Sep 7, '04Joined: Sep '04; Posts: 90; Likes: 19Quote from lifeisbeautifulI totally agree. A nurse that feels he/she is above error is a very dangerous nurse indeed.This is a tricky question. Unless you realize you made the error or somebody points your error out to you..one could make mistakes over and over and never even know it! My classmates and I made a lot of errors in school, but that is why we were in school, to learn how not to make those errors once we were out practicing in our field. It is human nature to err. Anyone that says they don't make mistakes need to have a reality check. My Nursing school instructor use to say to our class that a nurse who states that they never make mistakes, is one of the most dangerous nurses out there.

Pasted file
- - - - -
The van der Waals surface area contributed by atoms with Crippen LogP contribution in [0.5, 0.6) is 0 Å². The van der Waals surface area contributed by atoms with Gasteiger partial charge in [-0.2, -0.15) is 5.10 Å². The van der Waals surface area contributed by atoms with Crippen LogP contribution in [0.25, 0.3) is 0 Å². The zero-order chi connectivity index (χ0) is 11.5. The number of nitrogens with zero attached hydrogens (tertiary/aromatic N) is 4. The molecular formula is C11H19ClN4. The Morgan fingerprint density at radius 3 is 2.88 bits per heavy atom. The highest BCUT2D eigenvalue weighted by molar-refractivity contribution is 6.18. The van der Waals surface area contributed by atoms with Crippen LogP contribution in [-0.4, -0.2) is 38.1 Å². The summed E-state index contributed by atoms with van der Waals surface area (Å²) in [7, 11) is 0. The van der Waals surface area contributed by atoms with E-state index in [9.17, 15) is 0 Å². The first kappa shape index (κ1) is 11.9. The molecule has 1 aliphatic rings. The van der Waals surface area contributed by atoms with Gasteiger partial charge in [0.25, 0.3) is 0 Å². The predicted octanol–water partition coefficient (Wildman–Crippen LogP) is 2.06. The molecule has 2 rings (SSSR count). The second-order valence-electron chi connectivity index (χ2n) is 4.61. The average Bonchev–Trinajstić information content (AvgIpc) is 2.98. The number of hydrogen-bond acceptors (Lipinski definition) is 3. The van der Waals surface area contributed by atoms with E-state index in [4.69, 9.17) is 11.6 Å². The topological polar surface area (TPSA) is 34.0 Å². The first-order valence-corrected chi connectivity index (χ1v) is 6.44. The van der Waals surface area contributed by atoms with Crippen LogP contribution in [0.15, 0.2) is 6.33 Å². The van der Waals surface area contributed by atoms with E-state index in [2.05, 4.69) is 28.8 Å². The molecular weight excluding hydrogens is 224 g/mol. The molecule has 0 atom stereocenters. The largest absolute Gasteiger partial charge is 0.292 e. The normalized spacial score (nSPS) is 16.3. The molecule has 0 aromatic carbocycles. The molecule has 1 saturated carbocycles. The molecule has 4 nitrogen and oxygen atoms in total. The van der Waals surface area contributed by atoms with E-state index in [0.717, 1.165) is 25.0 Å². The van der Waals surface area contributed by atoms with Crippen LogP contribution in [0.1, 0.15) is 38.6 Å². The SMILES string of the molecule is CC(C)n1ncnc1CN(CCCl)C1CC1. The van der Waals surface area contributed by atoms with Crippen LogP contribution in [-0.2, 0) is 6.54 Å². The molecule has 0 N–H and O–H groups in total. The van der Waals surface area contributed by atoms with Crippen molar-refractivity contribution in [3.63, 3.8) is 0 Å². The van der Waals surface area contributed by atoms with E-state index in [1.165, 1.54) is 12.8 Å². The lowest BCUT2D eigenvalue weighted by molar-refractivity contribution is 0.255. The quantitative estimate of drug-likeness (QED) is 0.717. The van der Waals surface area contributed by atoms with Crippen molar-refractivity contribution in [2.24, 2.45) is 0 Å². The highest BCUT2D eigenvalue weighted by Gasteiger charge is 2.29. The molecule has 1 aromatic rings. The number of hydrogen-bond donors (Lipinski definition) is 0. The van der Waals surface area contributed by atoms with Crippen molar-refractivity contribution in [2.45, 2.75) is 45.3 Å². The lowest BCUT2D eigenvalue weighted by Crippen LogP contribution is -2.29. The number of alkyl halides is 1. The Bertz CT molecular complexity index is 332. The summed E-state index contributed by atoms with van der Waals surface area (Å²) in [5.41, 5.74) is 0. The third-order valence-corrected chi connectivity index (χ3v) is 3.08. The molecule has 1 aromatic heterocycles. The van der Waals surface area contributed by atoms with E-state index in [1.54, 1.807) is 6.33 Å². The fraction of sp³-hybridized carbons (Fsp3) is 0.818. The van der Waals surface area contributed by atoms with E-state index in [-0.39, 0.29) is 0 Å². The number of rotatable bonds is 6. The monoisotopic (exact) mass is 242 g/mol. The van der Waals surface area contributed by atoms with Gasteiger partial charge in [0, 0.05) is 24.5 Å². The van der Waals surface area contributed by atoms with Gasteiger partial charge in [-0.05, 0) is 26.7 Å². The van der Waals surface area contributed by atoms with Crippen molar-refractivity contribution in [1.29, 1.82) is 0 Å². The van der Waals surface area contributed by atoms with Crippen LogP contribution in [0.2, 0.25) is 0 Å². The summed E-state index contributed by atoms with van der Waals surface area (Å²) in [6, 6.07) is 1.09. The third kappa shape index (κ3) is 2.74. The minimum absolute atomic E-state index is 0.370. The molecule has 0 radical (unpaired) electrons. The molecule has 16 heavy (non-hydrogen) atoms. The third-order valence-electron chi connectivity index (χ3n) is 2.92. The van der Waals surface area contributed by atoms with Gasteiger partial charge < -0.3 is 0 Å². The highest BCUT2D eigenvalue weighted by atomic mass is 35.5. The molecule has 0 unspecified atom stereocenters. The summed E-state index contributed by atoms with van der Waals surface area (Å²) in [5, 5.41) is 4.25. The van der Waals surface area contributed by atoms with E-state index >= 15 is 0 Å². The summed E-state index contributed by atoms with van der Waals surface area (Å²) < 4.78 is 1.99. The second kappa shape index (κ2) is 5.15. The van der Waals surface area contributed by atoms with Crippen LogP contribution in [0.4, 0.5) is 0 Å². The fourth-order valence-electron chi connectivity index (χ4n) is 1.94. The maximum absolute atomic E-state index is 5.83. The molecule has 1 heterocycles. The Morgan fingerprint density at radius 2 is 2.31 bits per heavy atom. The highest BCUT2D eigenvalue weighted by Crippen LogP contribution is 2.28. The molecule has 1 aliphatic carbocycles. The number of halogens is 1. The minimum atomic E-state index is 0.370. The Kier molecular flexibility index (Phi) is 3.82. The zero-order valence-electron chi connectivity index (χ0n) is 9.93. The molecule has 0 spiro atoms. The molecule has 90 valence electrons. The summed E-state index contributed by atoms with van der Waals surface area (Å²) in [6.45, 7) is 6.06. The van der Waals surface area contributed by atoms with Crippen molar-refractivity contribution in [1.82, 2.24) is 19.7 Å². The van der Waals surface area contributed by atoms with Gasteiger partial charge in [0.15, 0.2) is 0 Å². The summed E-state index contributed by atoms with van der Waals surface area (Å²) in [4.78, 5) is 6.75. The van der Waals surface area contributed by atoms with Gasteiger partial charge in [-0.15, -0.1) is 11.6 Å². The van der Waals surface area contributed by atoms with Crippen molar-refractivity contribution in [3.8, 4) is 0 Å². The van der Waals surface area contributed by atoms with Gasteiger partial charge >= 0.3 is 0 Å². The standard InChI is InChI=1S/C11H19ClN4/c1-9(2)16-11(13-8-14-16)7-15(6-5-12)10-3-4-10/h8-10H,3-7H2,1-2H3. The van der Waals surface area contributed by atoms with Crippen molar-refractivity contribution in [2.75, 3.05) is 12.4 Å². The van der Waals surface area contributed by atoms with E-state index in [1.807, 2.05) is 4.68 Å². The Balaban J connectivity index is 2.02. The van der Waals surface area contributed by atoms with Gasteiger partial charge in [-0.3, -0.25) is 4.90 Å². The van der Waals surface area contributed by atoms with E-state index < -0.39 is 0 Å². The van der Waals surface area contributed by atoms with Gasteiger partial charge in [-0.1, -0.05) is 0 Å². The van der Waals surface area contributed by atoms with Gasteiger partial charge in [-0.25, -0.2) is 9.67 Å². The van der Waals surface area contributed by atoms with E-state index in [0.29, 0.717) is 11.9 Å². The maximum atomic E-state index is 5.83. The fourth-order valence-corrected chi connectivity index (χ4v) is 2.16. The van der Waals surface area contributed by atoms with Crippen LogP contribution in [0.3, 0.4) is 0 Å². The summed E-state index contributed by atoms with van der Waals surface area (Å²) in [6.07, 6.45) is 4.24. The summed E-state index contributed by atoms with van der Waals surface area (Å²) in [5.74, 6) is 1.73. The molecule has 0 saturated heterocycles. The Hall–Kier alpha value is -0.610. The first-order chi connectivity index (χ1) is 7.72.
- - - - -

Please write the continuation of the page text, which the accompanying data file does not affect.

Sep 7, '04Joined: Sep '04; Posts: 27; Likes: 23Sorry to hear about your misfortune. I agree, there are some mean sociopathic nursing instructors out there who don't care how long you've been in the program or how much money you have spent on tuition and books. They also seem to have a great deal of power (as you've unfortunately found out) and don't seem to be accountable to anyone. If you feel you have been mistreated, you should consult with an attorney and seek money damages. Nursing classes are practically untransferable, so you may have to repeat your first year and repay tuition. Also "they" are delaying your entry into the work world of nursing by probably at least a year (if you can even enter another program, most have 2-3 year waiting lists. That's $50,000 -$60,000 of potential future income lost in one year. Add that to your tuition (I don't know your tuition - maybe $5000 to $12,000 depending on school, and you are out a lot of money because of their "decision". Sue them and make them accountable if you truly feel you were wronged.